A wise man once said that a thousand candles could be lit by a single candle, before going on to proclaim that happiness never decreases by being shared. He was right, and little did he know that his words of wisdom would inspire so many and mean life or death for millions of people around the world.
While it is true how one person can indeed shine the light for the benefit of another, we must also realise how important it is to share our fortunes with one another. And looking at the smile on young Tareq’s* face, we realise how one person’s gratitude could mean the livelihood of another.
The nine-year-old student from one of Oman’s schools is ever-so-grateful to his sponsor, who takes care of his schooling, meals and clothing – all done through a safe and anonymous channel.
It’s something one has to see to be believed; his smile is so captivating that it makes us realise that a good deed does go a long way.
We do not know who is sponsoring the young child but one of the teachers of his school believes that this is indeed what is helping a handful of students get through the early years of education.
The teacher – who is sponsoring a child himself through a charitable organisation in Oman – wishes to remain unnamed in our interview and says he has received nothing but an abundance of “blessings from the prayers of the children”.
“People of today are so engrossed in their daily lives that they tend to forget about others. But, if there is something I have learnt throughout the course of my life, it is that a person will never lose his or her wealth by providing to the needy.
“It is also something that Prophet Muhammad (PBUH) wisely taught us: “No wealth (of a servant of Allah) is decreased because of charity.”
“I started giving charity at the age of 18 when I got my first job as a clerk in the ministry,” he tells us.
“Back then, I used to give roughly RO15 (10 per cent) from my salary of RO150. Of course, now the tables have changed and the amount has increased; but I cannot reveal how much I donate now, because I think it would take away the relevance of giving.”
But the teacher is happy that he does not have to reach further than his credit card and smartphone to make a donation, thanks to the new online portal by Dar Al Atta’a.
For those of you who aren’t in the know, Dar Al Atta’a is an inclusive charity association that caters to the needy in the Sultanate. It is a non-profit volunteer-based charity organisation formed in 2002 and formally registered as a charity with the Ministry of Social Development in 2006.
And ever since its formal inception, the organisation has made leaps and strides to promote the welfare of needy citizens and provide more residents an opportunity – and a simpler platform – to promote charity giving.
“It’s funny how I do not need to buy an envelope and a stamp and send in my cheques by mail in order to make a donation today. I can do everything online and easily. This also means more people are motivated to make a donation,” the teacher says.
And he’s right. A quick search of the Dar Al Atta’a website shows us that you can not only sponsor a child through school, but also aid in constructing and maintaining houses for the poor, help waiver water and electricity bills, and also pay your zakah (a form of alms-giving treated in Islam as a religious obligation or tax).
You can also use the website to join the team as a volunteer, member, or even a corporate sponsor, by paying as little as RO12 a year.
But how has the response to the Dar Al Atta’a been? And what are the struggles that the organisation face on a daily basis? To get to grips with these questions, we have a chat with the chairperson of Dar Al Atta’a, Maryam al Zadjali.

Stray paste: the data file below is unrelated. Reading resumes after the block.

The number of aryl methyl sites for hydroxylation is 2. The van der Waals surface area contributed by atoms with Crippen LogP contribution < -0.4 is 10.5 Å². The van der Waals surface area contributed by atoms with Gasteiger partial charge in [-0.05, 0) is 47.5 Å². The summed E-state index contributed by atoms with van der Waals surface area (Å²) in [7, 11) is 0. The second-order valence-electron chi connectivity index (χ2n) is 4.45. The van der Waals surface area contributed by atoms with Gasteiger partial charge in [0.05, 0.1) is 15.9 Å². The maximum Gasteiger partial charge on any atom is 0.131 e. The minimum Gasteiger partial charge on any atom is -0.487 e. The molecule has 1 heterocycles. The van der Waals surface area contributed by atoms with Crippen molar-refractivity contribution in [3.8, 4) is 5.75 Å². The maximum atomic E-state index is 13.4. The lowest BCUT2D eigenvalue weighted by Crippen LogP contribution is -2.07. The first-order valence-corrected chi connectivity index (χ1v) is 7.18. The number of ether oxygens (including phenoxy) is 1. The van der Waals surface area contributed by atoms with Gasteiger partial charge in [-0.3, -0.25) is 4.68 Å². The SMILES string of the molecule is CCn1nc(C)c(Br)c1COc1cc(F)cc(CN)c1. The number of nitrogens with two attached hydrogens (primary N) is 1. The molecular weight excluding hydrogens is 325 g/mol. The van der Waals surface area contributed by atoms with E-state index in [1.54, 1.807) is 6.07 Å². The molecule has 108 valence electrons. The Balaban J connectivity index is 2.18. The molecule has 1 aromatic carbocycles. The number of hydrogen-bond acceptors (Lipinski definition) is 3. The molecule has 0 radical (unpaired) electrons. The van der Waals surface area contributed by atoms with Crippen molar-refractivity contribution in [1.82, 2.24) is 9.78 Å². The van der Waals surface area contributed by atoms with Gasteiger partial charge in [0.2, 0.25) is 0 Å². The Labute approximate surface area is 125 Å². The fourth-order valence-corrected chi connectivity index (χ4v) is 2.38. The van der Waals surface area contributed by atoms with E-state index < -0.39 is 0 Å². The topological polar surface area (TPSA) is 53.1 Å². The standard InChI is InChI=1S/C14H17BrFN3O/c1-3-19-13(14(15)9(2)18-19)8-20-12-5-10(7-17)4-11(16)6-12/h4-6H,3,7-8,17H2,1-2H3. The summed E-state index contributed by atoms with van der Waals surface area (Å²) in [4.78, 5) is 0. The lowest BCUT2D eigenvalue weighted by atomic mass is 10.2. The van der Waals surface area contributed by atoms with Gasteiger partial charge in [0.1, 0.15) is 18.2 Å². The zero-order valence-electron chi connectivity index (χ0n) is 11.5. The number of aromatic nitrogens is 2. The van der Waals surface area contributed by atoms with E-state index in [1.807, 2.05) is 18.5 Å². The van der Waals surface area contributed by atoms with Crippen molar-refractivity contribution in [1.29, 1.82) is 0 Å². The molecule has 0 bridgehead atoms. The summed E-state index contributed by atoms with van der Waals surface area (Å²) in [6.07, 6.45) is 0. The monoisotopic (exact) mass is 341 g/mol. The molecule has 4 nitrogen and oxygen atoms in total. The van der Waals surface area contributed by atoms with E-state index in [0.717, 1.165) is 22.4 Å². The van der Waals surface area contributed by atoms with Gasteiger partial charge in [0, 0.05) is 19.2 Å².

“It’s hard to describe how incredible the support we have received from the Omani community has been,” she says, in response to our question.
“It’s not new for Omanis as it (giving to charity) is part of Omani culture. Despite that, the response has been overwhelming and it encourages us, keeps us positive and inspires us to give more.”
With more people in need of help, however, the responsibilities of the organisation have increased beyond boundaries.
“With the increasing demand from Dar Al Atta’a, we struggle to keep up with it,” Maryam says.
“The focus of our activities is to create fund-raising programmes that are effective and diverse. We are continuously brainstorming for new ideas to raise more funds and at the same time engage our audience in order to have more effective results and achievements.”
And create programmes, they do.
A quick search on the internet reveals the work Dar Al Atta’a has conducted in recent times.
Just this week (October 29), the mobile library operated by Dar Al Atta’a began touring villages and towns across Muscat to collect donations for Oman’s Society for Petroleum Services’ (Opal’s) programme.
In an interview with the local daily Times of Oman, Musallam Al Mandhary, chief executive officer of Opal, said: “We worked with Dar Al Atta’a at the beginning of this year and we donated a library bus.”
The bus is aimed at helping Dar Al Atta’a’s mobile library programme, Maktabati, which promotes the habit of reading among young Omani children.
The bus goes to different villages, towns and schools of Oman to provide a range of books to children to choose from. The mobile library also makes appearances at special events and festivals.
“The bus is fully equipped as a library and is very nicely done,” Al Mandhary was quoted as saying.
The bus carries a wide range of books, including novels, short stories and poetry for children of different age groups, and is an offshoot of Dar Al Atta’a’s ‘Let’s Read Campaign’ that has been encouraging children to develop the habit of reading since 2007.
A few weeks ago, they also hosted a charity book sale wherein people could purchase books at discounts of up to 50 per cent to help those who cannot afford to get hold of newer and expensive books.